“Though this play, with the exception of the disguise and self-discovery of Rosalind, may be said to be destitute of plot, it is yet one of the most delightful of the draroas of Shakspeare. There is something inexpressibly wild and interesting both in the characters and in th3 scenery ; the former disclosing the moral discipline and the sweets of adversity, the purest emotions of love and friendship, of gratitude and fidelity, the melancholy of genius, and the exhilaration of innocent mirth, as opposed to the desolating effects of malice, envy, and ambition ; and the latter unfolding, with the richiest glow of fancy, landscapes to which, as objects of imitation, the united talents of Ruysdale, Claude, and Salvator Rosa could alone do justice. “From the forest of Arden, from that wild wood of oaks,

"whose boughs were mous'd with age,

And high tops bald with dry antiquity,"from the bosom of sequestered glens and pathless solitudes, has the poet called forth lessons of the most touching and consolatory wisdom. Airs from paradise seem to fan with refreshing gales, with a soothing consonance of sound, the interminable depth of foliage, and to breathe into the hearts of those who have sought its shelter from the world, an oblivion of their sorrows and their cares. The banished Duke, the much-injured Orlando, and the melancholy Jaques, lose in meditation on the scenes which surround them, or in sportive freedom, or in grateful occupation, all corrosive sense of past affliction. Love seems the only passion which has penetrated this romantic seclusion, and the sigh of philosophic pity, or of wounded sensibility, (the legacy of a deserted world,) the only relique of the storm which is passed and gone.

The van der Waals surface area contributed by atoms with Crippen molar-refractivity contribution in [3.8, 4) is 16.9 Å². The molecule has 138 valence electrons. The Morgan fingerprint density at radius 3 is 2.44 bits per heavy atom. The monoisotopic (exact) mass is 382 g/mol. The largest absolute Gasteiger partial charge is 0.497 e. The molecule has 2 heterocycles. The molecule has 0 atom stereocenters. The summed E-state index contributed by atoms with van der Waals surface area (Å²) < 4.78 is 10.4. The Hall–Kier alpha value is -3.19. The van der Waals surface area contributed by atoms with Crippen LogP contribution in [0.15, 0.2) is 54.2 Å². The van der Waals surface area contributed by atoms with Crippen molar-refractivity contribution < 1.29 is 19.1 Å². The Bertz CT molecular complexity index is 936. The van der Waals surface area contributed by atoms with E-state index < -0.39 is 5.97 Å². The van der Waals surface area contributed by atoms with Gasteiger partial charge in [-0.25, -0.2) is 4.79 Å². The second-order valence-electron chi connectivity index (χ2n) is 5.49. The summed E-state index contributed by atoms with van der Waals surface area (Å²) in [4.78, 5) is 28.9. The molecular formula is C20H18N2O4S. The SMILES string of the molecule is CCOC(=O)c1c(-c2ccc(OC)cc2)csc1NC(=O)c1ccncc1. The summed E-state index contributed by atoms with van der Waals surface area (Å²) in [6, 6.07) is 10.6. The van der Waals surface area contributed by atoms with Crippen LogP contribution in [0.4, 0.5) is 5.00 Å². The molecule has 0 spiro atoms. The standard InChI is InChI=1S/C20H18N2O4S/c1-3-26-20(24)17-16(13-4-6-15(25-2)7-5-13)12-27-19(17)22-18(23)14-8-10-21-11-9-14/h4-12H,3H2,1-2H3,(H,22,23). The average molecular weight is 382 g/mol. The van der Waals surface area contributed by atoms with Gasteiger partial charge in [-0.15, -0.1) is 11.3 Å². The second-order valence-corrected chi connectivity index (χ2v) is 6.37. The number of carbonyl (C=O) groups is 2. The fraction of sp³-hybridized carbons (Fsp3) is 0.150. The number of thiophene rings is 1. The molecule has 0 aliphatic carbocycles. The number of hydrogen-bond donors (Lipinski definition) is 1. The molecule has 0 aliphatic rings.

“Nothing, in fact, can blend more harmoniously with the romantic glades and magic windings of Arden, than the society which Shakspeare has placed beneath its shades. The effect of such scenery, on the lover of nature, is to take full possession of the soul, to absorb its very faculties, and, through the charmed imagination, to convert the workings of the mind into the sweetest sensations of the heart, into the joy of grief, into a thankful endurance of adversity, into the interchange of the tenderest affections : and find we not here, in the person of the Duke, the noblest philosophy of resignation ; in Jaques, the humorous sadness of an amiable misanthropy; in Orlando, the mild dejection of self-accusing humility ; in Rosalind and Celia, the purity of sisterly affection; whilst love in all its innocence and gaiety binds in delicious fetters, not only the younger exiles, but the pastoral natives of the forest ? A day thus spent, in all the careless freedom of unsophisticated nature, seems worth an eternity of common-place existence !"-DRAKE.